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I'm an observer/nonparticipant in daily scrum meetings that our Development team has. Each of the programmers, in turn, describe their progress yesterday, what they're going to do today, and what roadblocks they're encountering. It's a 15 minute meeting, no one is permitted to sit (to make sure it goes fast), and only the developers and the team lead are permitted to speak (unless they ask a non-team member a question).

I like how this focuses on day-to-day tactical plans and supports communication among the team. What's been people's experience doing this type of meeting outside of a programming environment?

chuck

US101's picture

Chuck,

Stand up meetings are very efficient. Michigan University once did a study to show decisions are made 30% faster in stand-up meetings and without a negative impact on the quality of the decision.

PierG's picture

I've direct experience in NON sw dev teams (but always in the IT space) and IT SIMPLY WORKS!

Ciao,

PierG

regas14's picture

My work group began having stand-up meetings once a week about a year ago. At the time, there were only 4 people in the group only 4 people at the meeting. The purpose of the meeting was to share what everyone was working on to the extent that it might impact another group member. Yesterday, there were 11 people at the meeting and it took nearly an hour as everyone read and explained their "to-do" list perhaps trying to prove how busy they are.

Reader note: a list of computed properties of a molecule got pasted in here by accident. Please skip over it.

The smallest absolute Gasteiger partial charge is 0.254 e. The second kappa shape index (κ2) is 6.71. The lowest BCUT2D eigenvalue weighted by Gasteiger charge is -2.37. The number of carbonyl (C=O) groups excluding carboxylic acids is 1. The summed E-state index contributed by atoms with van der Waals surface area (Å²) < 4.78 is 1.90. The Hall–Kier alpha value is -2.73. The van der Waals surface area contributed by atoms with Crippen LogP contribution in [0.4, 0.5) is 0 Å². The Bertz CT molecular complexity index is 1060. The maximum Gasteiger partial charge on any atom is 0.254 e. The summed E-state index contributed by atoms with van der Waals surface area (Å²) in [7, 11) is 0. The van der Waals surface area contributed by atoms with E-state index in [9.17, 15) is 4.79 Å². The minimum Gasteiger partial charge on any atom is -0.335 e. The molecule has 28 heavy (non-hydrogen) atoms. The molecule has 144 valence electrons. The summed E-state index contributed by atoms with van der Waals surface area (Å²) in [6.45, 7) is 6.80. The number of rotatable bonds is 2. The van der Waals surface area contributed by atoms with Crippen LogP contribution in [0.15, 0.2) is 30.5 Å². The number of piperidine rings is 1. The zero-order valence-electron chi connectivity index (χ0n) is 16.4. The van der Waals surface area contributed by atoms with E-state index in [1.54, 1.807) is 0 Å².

Based on the experience yesterday, the group has decided move the meeting to a conference room and decrease the frequency. Because I am not the manager of the group my ability to effect a change in the consensus is limited, however does anyone have suggestions for preempting this sort of scope creep in stand-up meetings? I can see this snowballing into a tremendous time-waster.

PierG's picture

My suggestions:

. no one MUST interrupt. No excuses.

. fixed time for each person: use a timer (for ex. the one you might use cooking)

. everyone has to answer to a defined and fixed seto of questions as a guideline for his timeslot

Talk about these principles and try to find public agreement.

PierG

Mark's picture

HOME RUN!!!

These are my favorite meetings. Stand up and deliver and go home. Start the first one on time, be ruthless on ending on time, and everyone will show up and contribute gladly.

If folks want to stick around after, fine, but if you're chairing, just end it and let others go if they need to.

These WORK.

Mark